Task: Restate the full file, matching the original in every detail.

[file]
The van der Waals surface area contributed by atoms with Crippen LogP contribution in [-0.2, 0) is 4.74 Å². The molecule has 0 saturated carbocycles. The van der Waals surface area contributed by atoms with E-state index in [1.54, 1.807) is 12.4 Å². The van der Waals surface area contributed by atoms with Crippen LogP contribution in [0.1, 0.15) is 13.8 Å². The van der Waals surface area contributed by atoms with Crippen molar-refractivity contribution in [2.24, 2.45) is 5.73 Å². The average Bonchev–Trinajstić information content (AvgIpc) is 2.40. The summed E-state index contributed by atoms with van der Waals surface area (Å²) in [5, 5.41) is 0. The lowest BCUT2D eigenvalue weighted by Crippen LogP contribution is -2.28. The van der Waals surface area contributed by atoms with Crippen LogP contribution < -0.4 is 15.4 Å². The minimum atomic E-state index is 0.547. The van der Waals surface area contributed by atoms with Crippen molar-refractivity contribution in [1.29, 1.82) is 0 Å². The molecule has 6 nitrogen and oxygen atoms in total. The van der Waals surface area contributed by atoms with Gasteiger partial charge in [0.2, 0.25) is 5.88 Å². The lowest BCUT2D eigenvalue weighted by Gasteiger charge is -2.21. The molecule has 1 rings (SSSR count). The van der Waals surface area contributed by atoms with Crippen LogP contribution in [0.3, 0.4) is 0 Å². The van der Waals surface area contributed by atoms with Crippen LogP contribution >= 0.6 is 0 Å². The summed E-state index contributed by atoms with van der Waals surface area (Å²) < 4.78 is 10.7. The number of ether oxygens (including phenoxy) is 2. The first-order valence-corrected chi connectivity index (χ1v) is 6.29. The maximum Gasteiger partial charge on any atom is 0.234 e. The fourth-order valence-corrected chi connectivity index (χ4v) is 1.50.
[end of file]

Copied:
The van der Waals surface area contributed by atoms with Crippen LogP contribution in [-0.2, 0) is 4.74 Å². The molecule has 0 saturated carbocycles. The van der Waals surface area contributed by atoms with E-state index in [1.54, 1.807) is 12.4 Å². The van der Waals surface area contributed by atoms with Crippen LogP contribution in [0.1, 0.15) is 13.8 Å². The van der Waals surface area contributed by atoms with Crippen molar-refractivity contribution in [2.24, 2.45) is 5.73 Å². The average Bonchev–Trinajstić information content (AvgIpc) is 2.40. The summed E-state index contributed by atoms with van der Waals surface area (Å²) in [5, 5.41) is 0. The lowest BCUT2D eigenvalue weighted by Crippen LogP contribution is -2.28. The van der Waals surface area contributed by atoms with Crippen LogP contribution < -0.4 is 15.4 Å². The minimum atomic E-state index is 0.547. The van der Waals surface area contributed by atoms with Crippen molar-refractivity contribution in [1.29, 1.82) is 0 Å². The molecule has 6 nitrogen and oxygen atoms in total. The van der Waals surface area contributed by atoms with Gasteiger partial charge in [0.2, 0.25) is 5.88 Å². The lowest BCUT2D eigenvalue weighted by Gasteiger charge is -2.21. The molecule has 1 rings (SSSR count). The van der Waals surface area contributed by atoms with Crippen LogP contribution in [0.3, 0.4) is 0 Å². The van der Waals surface area contributed by atoms with Crippen LogP contribution >= 0.6 is 0 Å². The summed E-state index contributed by atoms with van der Waals surface area (Å²) < 4.78 is 10.7. The number of ether oxygens (including phenoxy) is 2. The first-order valence-corrected chi connectivity index (χ1v) is 6.29. The maximum Gasteiger partial charge on any atom is 0.234 e. The fourth-order valence-corrected chi connectivity index (χ4v) is 1.50.